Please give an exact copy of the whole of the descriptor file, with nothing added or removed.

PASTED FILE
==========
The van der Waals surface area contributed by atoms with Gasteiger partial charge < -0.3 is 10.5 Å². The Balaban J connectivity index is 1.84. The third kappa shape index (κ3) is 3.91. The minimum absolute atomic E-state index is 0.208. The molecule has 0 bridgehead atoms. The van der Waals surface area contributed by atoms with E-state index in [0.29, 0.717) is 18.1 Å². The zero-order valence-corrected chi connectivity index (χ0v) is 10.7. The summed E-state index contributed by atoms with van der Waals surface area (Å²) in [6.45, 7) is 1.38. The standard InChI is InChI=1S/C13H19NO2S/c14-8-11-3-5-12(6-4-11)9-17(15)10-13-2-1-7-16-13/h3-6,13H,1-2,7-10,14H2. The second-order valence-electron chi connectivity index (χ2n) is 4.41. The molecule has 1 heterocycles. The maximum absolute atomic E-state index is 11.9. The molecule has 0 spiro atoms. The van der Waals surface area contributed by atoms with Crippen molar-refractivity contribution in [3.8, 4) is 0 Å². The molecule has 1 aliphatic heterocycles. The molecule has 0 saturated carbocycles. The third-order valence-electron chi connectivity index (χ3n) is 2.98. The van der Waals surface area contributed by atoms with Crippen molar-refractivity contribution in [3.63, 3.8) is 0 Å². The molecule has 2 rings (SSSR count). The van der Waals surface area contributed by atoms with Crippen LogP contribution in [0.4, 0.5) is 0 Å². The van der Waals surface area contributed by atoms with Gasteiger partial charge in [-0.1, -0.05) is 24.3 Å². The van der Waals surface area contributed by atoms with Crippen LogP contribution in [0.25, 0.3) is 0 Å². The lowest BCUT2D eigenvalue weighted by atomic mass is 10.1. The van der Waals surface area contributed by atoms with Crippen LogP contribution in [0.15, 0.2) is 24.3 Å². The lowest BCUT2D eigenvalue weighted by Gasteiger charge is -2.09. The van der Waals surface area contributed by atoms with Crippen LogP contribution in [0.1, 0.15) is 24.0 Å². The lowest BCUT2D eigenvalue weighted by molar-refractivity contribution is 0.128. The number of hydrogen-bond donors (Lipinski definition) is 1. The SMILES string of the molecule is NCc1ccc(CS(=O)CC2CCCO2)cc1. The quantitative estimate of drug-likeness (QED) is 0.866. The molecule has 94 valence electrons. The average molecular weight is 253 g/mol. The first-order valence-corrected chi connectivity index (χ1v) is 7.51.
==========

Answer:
The van der Waals surface area contributed by atoms with Gasteiger partial charge < -0.3 is 10.5 Å². The Balaban J connectivity index is 1.84. The third kappa shape index (κ3) is 3.91. The minimum absolute atomic E-state index is 0.208. The molecule has 0 bridgehead atoms. The van der Waals surface area contributed by atoms with E-state index in [0.29, 0.717) is 18.1 Å². The zero-order valence-corrected chi connectivity index (χ0v) is 10.7. The summed E-state index contributed by atoms with van der Waals surface area (Å²) in [6.45, 7) is 1.38. The standard InChI is InChI=1S/C13H19NO2S/c14-8-11-3-5-12(6-4-11)9-17(15)10-13-2-1-7-16-13/h3-6,13H,1-2,7-10,14H2. The second-order valence-electron chi connectivity index (χ2n) is 4.41. The molecule has 1 heterocycles. The maximum absolute atomic E-state index is 11.9. The molecule has 0 spiro atoms. The van der Waals surface area contributed by atoms with Crippen molar-refractivity contribution in [3.8, 4) is 0 Å². The molecule has 1 aliphatic heterocycles. The molecule has 0 saturated carbocycles. The third-order valence-electron chi connectivity index (χ3n) is 2.98. The van der Waals surface area contributed by atoms with Crippen molar-refractivity contribution in [3.63, 3.8) is 0 Å². The molecule has 2 rings (SSSR count). The van der Waals surface area contributed by atoms with Crippen LogP contribution in [0.4, 0.5) is 0 Å². The van der Waals surface area contributed by atoms with Gasteiger partial charge in [-0.1, -0.05) is 24.3 Å². The van der Waals surface area contributed by atoms with Crippen LogP contribution in [0.25, 0.3) is 0 Å². The lowest BCUT2D eigenvalue weighted by atomic mass is 10.1. The van der Waals surface area contributed by atoms with Crippen LogP contribution in [0.15, 0.2) is 24.3 Å². The lowest BCUT2D eigenvalue weighted by Gasteiger charge is -2.09. The van der Waals surface area contributed by atoms with Crippen LogP contribution in [0.1, 0.15) is 24.0 Å². The lowest BCUT2D eigenvalue weighted by molar-refractivity contribution is 0.128. The number of hydrogen-bond donors (Lipinski definition) is 1. The SMILES string of the molecule is NCc1ccc(CS(=O)CC2CCCO2)cc1. The quantitative estimate of drug-likeness (QED) is 0.866. The molecule has 94 valence electrons. The average molecular weight is 253 g/mol. The first-order valence-corrected chi connectivity index (χ1v) is 7.51.